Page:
Topsail Missile History & Resident Expert

It can be hard to tear your eyes from the expanse of sea and beach that is Topsail Island, but the seeds of what would become known as the Aegis Ballistic Missile Defense System (BMD) are dotted across our seaside community.

Camp Davis in Onslow County first opened in 1940 and is today a training ground for the Marines at Camp Lejeune. In March 1947, Topsail was the official home to top secret Operation Bumblebee. Testing for the surface-to-air missiles took place right on the glorified sandbar that we know today as Topsail Island. Unbeknownst to them, the architects of those surface-to-air missiles were also launching technologies and perpetuating research that has since branched far beyond their wildest dreams.

Where Operation Bumblebee came from…
It might seem like a thousand years ago, and in terms of technological advancement it kind of is, but during World War II, kamikaze pilots were an intense threat to our national safety. Their onslaught jeopardized the lives of sailors in the Pacific Theatre and caused incredible damage and chaos that bordered on panic. The Navy set out to create an anti-aircraft missile, an offensive undertaking unlike anything they had ever tried before. Joined by the Applied Physics Laboratory of John Hopkins University, the challenge of taking out the incoming missile of a manned jet began. That technology grew into a defense system that continues to be used the world over in the form of Aegis.

When the Navy took over Topsail Island in 1947 it was uninhabited. By 1951 the capabilities of the Navy’s anti-missile defense had outgrown the 26-mile stretch of their Topsail home. The Operation was moved to the expansive and desolate China Lake in California. The infrastructure established by the Navy for Operation Bumblebee laid the groundwork for today’s Topsail Island community. Part of the original site of Operation Bumblebee has been converted into the Missiles & More Museum, also the home of the Historical Society of Topsail. Several of the original telemetry towers still stand across the island. 

Where Operation Bumblebee Went…
Even as Operation Bumblebee officially wound down its objective to research and develop guided missiles and create surface-to-air missile systems for the Navy continued and continues still to this day. Operation Burnt Frost [in 2008], was a landmark use of such a technology.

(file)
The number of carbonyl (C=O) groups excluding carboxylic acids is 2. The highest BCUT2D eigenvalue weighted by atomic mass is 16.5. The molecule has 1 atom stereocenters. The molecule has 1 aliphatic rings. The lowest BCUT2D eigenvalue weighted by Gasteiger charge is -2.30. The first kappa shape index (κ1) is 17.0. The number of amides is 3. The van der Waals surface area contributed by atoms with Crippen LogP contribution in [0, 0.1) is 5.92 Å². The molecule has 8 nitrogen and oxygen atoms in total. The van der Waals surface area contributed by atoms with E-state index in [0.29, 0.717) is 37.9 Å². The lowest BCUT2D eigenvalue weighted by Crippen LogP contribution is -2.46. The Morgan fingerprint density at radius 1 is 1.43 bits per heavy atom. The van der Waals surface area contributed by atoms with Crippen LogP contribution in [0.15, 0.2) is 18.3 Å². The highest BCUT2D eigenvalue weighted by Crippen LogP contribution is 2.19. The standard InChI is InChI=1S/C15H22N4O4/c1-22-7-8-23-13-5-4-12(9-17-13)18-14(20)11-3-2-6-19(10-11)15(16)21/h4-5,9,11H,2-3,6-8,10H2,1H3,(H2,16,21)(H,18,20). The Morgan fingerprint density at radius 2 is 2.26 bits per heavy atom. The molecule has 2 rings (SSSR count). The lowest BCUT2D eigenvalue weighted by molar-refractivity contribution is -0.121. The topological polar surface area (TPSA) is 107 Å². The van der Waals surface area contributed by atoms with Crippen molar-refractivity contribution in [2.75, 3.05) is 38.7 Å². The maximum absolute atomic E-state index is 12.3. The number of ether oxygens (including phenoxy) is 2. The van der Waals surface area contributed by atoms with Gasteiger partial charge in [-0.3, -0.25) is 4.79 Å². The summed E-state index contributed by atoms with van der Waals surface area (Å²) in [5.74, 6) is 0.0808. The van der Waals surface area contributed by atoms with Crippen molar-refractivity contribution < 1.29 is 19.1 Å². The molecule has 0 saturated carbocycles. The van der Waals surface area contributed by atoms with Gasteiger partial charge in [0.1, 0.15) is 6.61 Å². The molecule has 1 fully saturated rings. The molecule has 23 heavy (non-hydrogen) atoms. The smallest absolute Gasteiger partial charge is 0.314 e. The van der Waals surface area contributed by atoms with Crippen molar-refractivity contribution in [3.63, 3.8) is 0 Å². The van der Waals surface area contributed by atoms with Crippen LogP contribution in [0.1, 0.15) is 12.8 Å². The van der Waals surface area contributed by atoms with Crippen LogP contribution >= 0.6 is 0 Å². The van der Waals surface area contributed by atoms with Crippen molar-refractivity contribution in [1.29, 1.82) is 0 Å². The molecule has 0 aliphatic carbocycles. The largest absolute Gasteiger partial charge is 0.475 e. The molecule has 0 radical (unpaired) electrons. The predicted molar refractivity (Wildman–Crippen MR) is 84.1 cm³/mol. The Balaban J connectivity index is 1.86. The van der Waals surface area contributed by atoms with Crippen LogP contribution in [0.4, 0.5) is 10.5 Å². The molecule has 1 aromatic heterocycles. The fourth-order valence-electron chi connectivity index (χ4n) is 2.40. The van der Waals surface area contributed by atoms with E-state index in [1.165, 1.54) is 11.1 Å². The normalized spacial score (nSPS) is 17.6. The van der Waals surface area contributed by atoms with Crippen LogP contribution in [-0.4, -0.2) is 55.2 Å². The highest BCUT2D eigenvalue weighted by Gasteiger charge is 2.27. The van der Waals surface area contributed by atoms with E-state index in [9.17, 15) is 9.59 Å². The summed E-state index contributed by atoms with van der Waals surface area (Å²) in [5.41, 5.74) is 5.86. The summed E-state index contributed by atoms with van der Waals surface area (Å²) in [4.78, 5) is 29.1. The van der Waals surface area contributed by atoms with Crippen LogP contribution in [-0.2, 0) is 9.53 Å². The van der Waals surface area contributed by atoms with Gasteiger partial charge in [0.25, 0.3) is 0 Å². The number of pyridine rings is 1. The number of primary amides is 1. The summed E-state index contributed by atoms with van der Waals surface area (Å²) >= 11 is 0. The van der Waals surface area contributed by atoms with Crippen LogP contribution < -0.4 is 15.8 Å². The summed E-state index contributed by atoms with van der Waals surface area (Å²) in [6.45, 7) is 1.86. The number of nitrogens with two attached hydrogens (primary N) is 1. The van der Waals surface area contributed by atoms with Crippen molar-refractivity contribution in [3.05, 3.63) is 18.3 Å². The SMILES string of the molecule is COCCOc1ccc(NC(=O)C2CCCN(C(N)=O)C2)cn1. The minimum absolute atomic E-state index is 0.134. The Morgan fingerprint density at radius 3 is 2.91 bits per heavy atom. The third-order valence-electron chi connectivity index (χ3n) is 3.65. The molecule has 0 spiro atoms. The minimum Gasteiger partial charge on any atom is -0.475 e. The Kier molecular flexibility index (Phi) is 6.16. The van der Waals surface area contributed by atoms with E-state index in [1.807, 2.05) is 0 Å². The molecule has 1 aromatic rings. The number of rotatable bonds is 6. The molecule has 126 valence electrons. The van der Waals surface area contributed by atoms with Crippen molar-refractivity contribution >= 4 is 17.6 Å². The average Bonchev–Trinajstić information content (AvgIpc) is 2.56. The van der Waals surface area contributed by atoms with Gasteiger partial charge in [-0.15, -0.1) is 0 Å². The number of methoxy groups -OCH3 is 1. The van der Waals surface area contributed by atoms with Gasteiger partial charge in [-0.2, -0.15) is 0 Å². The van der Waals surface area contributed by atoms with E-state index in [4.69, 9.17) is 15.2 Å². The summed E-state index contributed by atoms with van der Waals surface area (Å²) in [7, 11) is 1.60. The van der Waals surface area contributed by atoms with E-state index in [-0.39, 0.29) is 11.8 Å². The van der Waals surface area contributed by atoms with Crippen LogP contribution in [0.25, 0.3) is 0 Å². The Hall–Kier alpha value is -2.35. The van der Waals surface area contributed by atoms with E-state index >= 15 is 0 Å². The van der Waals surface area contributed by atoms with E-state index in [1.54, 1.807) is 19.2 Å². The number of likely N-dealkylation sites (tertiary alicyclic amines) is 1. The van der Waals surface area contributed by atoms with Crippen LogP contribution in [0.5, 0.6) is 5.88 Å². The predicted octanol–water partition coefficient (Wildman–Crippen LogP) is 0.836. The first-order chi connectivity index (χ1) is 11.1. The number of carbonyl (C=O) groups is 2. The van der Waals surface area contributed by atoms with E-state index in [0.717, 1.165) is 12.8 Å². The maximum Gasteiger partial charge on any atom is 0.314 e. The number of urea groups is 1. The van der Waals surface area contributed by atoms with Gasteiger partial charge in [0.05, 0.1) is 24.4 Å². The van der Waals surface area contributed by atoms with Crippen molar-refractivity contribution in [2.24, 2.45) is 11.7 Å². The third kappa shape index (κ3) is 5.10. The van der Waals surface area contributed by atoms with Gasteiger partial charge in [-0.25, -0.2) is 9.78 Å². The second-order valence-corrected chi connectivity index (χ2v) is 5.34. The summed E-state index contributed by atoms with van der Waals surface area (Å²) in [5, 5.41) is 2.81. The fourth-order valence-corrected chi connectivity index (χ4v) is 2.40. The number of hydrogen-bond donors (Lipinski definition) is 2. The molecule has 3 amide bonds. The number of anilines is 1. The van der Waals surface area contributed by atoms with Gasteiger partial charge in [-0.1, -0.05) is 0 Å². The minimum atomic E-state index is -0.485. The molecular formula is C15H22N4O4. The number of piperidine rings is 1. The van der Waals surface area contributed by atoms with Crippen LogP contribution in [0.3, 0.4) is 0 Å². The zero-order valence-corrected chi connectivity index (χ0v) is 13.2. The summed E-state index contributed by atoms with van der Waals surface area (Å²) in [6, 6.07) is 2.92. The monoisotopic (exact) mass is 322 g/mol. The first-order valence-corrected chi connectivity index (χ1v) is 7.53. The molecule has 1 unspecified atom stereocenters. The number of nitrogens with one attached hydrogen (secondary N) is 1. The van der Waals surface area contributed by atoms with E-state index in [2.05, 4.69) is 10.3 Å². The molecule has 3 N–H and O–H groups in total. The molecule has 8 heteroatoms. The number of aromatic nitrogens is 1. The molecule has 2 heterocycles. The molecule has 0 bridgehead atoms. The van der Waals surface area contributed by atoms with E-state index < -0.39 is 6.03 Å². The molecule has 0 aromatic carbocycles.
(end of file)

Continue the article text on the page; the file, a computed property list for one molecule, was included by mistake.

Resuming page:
The image processing developed to make BMD more accurate was adapted for photography and photo editing. The jet propulsion designed for the Talos missile is the technology behind shuttle launches for our space program. 

Topsail’s Resident Expert
When Jimmy Carter left USMC active duty, he became a weapon systems engineer specializing in BMD. Although semi-retired now, he still works as a consultant in the missile defense industry. In 2011, Jimmy was approached about teaching a course on Aegis Combat Systems Engineering, his specialty since 1995. While writing that course he made the connection between Operation Bumblebee and his Topsail address. 

“I always thought the Bumblebee Program started at China Lake in California,” Jimmy says, “but it was completely done here.” Jimmy’s explanation of Ballistic Missile Defense (BMD) is simple:
“It’s all about trying to hit a bullet with another bullet. What kills the target is kinetic energy, the mass and velocity of the bullets coming together.”

Operation Burnt Frost
With his extensive Aegis experience, Jimmy was brought onto Operation Burnt Frost in January 2008, an operation that still today remains mostly classified. What we do know is that Satellite USA-193, out-of-order from the start and having never discarded its toxic fuel, was adrift in orbit. Projections determined it would crash-land somewhere in the United States, potentially causing grave damage. President George W. Bush ordered the Aegis Ballistic Missile Defense System to be modified to do what it had never done before from a ship: shoot a satellite out of orbit in space. 

There is much about Burnt Frost Jimmy can’t tell us but it was a notable moment in his career.
“I can’t talk about the details but we did it. And we did it in 6 weeks. It was a long 6 weeks for certain industry and government people involved,” Jimmy says. “Aegis was not designed to do that. What it had to do was so far out of our design. In everything we do we factor in the probability of success. Nothing is certain in our world.”

Despite that lack of certainty, they were able to destroy the threat with one shot. 
To the minds behind Operation Bumblebee, the global capabilities and private sector implications of BMD were unfathomable. To live amongst the evidence of where it started is humbling.

It reminds us of our potential when great thinkers are united in a common goal.